Macrovision is planning to make television sets a central part of the digital home with new software that will enable consumers to access content from broadcast TV, the internet and their home network, all via the TV set.
The software is codenamed Neon, and is an enhanced version of the electronic programme guide (EPG) familiar to consumers with Freeview and other digital television services. Macrovision expects it to appear in TVs for the UK market sometime in 2010.
Neon will make more extensive use of graphics, and show more information about programmes, such as in-depth synopses, cast lists and even stills, in order to help viewers pick a show they want to watch.
The system will be able to make recommendations based on viewing profiles, and different users in the home can have their own profile with associated recommendations, if they choose.
Neon will also allow digital TVs to find and access home network content, such as photos, music and videos stored on PCs, as well as link to streamed content available online, including movie sites and previously aired shows from broadcasters.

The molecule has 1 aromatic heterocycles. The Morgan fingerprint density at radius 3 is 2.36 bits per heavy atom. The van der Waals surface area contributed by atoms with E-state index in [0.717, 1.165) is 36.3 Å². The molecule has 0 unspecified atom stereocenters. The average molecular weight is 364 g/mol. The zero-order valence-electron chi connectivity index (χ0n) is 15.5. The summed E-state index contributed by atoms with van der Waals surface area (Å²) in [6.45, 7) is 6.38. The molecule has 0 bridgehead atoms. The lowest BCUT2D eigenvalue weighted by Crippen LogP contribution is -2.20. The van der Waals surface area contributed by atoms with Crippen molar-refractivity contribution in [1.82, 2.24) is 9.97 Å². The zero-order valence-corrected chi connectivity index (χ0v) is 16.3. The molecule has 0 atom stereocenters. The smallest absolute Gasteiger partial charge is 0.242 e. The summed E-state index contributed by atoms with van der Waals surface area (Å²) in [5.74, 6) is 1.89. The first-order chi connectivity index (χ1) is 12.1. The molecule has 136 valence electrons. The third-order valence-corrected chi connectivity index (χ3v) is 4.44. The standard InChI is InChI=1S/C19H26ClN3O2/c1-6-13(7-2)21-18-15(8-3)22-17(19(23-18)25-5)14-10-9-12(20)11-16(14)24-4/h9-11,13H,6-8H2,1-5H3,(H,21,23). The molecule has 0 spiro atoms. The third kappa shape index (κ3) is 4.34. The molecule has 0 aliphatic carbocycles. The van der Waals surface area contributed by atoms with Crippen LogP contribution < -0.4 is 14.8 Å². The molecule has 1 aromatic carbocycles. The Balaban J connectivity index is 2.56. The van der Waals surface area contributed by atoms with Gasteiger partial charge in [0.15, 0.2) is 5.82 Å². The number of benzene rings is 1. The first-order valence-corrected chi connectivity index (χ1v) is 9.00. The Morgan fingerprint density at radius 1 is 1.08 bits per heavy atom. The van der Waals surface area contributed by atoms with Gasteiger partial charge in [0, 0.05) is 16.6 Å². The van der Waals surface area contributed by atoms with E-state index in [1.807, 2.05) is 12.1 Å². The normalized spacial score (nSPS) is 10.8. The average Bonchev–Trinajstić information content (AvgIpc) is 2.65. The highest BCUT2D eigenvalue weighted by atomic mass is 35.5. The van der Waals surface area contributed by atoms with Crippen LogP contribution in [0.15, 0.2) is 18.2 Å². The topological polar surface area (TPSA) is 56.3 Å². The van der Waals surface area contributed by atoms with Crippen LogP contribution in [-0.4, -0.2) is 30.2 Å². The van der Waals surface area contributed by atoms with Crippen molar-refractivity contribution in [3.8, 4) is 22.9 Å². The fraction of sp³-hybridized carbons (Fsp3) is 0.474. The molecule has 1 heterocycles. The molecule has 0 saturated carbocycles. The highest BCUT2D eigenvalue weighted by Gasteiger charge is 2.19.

"Entertainment is shifting from traditional to digital media. Consumers still want movies and music, but they want to be able to watch it wherever they like, on a device of their choice," said Dave Jordan, vice president of marketing at Macrovision.
The company claims to provide the technology behind many existing EPGs used in cable and satellite set-top boxes, but Neon will be used for terrestrial channels in the UK, according to Jordan.
Neon is available now, but Macrovision is currently in negotiations with TV vendors to integrate it into connected digital sets. Jordan would not name any specific vendors, but said he was confident that Neon will appear in sets on sale in the UK next year.
"Most TV manufacturers deliver connected sets with an Ethernet interface. We are providing more than just an internet connection; it allows us to consolidate guidance. Using connected technology, it is now possible to get content through your TV, even if it is on the web," he said.
Neon will be able to find and access content on PCs running Microsoft's forthcoming Windows 7 operating system, as both are compatible with Digital Living Network Alliance standards, according to Jordan.
Meanwhile, Macrovision is to change its name to Rovi as of 16 July, as part of the company's move to focus more on digital entertainment technology.
14nm Cavium ThunderX2 CPUs deployed in HPE Apollo 70 supercomputer for US National Nuclear Security Administration
MWR's Countercept platform and phishd technologies key to F-Secure acquisition
Brexit labour shortages will lead to higher adoption of robotics
Newbies will be thrown in with the big boys on Sanhok as Kar98 fodder